“Sometimes you have to go up really high to understand how small you really are.”
Just 20 minutes before I was due to give a presentation on the Opportunites for Entrepreneurship at Fordham University, I was yet to shower or even practice my speech. The reason? I was too captivated by an Austrian unbuckling his seatbelt, climbing out of a tiny capsule attached to a 55-story balloon, and leaping out from the edge of space.
Felix Baumgartner’s historic 128,000 ft freefall lasted just short of 10 minutes, but it was the culmination of years of hard work and determination.
I don’t know if it was the coincidental timing of these two events, or the sheer audacity of Baumgartner’s dive, but I immediately connected some of the attributes around this special event with some of the skills required to become an entrepreneur.
The more I thought about it, the more I saw the similarities. Embracing calculated risk, riding an emotional rollercoaster, accepting delayed gratification: these are some of the qualities that describe many entrepreneurs. Inspiring millions and pushing the boundaries of what was thought to be possible: those are the qualities of visionary leaders and entrepreneurs, and yesterday Felix Baumgartner joined their ranks.
Though 8 million people watched Baumgartner’s 2 and a half hour ascent and 9 minute descent with abated breath (myself included), the daredevil knew the risks he was taking. With over 2500 skydives in an illustrious career renowned for spectacular stunts, Baumgartner has a better knowledge of the physics of freefalling than almost anyone else on the planet. Possibly the one man who knew more about diving from the edge of space was Colonel Joe Kittinger, the man who’s 52 year old record of falling from 102,900 ft was shattered on Sunday, and he was the man Felix chose to mentor him over the 7 year build up to Sunday’s successful attempt at making history. That delayed gratification is part of what separates the great from the good, and Felix was surely gratified upon achieving his goal yesterday.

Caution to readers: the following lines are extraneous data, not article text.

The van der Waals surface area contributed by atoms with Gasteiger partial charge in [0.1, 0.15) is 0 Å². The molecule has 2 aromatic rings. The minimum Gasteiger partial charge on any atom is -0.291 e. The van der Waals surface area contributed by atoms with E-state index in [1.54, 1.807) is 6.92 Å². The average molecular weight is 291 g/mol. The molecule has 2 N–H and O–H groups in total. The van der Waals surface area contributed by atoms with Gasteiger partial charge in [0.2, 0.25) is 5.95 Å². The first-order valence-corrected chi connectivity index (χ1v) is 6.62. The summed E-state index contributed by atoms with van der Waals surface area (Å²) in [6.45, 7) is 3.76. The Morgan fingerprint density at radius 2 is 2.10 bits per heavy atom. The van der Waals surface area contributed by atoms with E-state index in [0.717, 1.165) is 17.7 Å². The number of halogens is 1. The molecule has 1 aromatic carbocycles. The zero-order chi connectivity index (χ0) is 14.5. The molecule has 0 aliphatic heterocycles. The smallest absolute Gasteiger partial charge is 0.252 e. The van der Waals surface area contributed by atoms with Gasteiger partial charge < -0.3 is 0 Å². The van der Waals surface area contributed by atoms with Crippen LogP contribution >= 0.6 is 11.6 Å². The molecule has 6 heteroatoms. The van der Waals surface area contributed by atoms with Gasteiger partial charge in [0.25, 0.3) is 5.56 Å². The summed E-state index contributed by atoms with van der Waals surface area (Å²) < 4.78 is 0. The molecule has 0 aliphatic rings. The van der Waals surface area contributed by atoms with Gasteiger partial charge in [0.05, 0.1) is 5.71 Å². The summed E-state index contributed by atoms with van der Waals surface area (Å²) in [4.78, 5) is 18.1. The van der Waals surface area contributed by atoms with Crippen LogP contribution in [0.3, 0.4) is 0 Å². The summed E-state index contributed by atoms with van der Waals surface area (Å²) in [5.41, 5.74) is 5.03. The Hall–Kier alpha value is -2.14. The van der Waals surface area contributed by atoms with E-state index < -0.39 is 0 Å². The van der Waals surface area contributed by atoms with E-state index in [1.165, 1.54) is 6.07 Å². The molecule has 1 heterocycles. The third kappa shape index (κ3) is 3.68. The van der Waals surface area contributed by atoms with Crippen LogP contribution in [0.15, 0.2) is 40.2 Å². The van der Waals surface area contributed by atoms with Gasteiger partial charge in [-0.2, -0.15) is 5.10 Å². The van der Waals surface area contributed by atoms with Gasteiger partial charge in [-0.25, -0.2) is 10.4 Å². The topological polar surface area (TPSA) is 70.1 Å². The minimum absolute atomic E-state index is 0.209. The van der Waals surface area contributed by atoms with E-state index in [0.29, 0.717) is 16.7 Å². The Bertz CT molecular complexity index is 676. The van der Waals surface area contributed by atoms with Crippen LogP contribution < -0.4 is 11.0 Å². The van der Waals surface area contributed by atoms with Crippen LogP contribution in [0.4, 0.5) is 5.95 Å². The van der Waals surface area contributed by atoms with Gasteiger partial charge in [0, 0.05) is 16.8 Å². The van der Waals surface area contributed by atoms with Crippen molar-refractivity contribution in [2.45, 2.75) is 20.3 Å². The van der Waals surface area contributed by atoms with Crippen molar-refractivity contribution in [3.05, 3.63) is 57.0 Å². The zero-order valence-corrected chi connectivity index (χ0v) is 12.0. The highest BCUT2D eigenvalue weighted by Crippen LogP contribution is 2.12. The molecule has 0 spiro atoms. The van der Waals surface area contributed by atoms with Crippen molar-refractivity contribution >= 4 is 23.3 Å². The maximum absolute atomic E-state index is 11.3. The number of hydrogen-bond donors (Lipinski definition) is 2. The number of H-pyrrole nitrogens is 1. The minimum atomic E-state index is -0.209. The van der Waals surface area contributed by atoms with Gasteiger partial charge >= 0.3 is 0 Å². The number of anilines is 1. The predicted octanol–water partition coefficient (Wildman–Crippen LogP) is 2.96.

Calculating risk is also an important part of starting one’s business, with the SWOT analysis being one of the most fundamental building blocks to any business plan. Former NASA flight surgeon, Jonathan Clark, was part of Baumgartner’s team, and he outlined some of the risks Baumgartner would face during his dive: extreme cold, the near-vacuum of space, the risk of an uncontrolled flat spin, drogue chute failure, spacesuit puncture, life support systems failure. Even as Baumgartner ascended to the heavens, it appeared that a malfunctioning heated visor could blind the diver as he fell through the freezing air, showing that risk is always present. But Baumgartner and his team were as prepared as possible for these risks.
“We have run hours of tests in vacuum chambers, we are finessing life support systems, and monitoring his systems during the dive, calculating what he will need during the plunge back to Earth to survive,” said Clark back in February. “We are rehearsing this over and over, and will do tests from 60, 000 feet and 90,000 feet.” Sounds kinda like an entrepreneur conducting A/B testing and producing a minimum viable product before going all-in, doesn’t it?
But Felix Baumgartner’s best trait might just be his capacity to inspire, just as the greatest leaders and visionaries before him have. Emotions that have probably not been felt since Neil Armstrong’s moon landing were stirred into life as Baumgartner professed, “sometimes you have to go up really high to understand how small you really are,” with the whole world in front of him.
Personally, it felt like a once in a generation moment, and I know that I have certainly been inspired to push harder; to never back down when someone tells you what you are attempting is too hard; to reach for the stars (no pun intended).
You may be afraid of heights, but Felix Baumgartner’s groundbreaking freefall was much more than a skydive, it was an awe-inspiring reward for one man’s dedication and determination to succeed. There’s a lesson there, so take heed.
Until Next Time,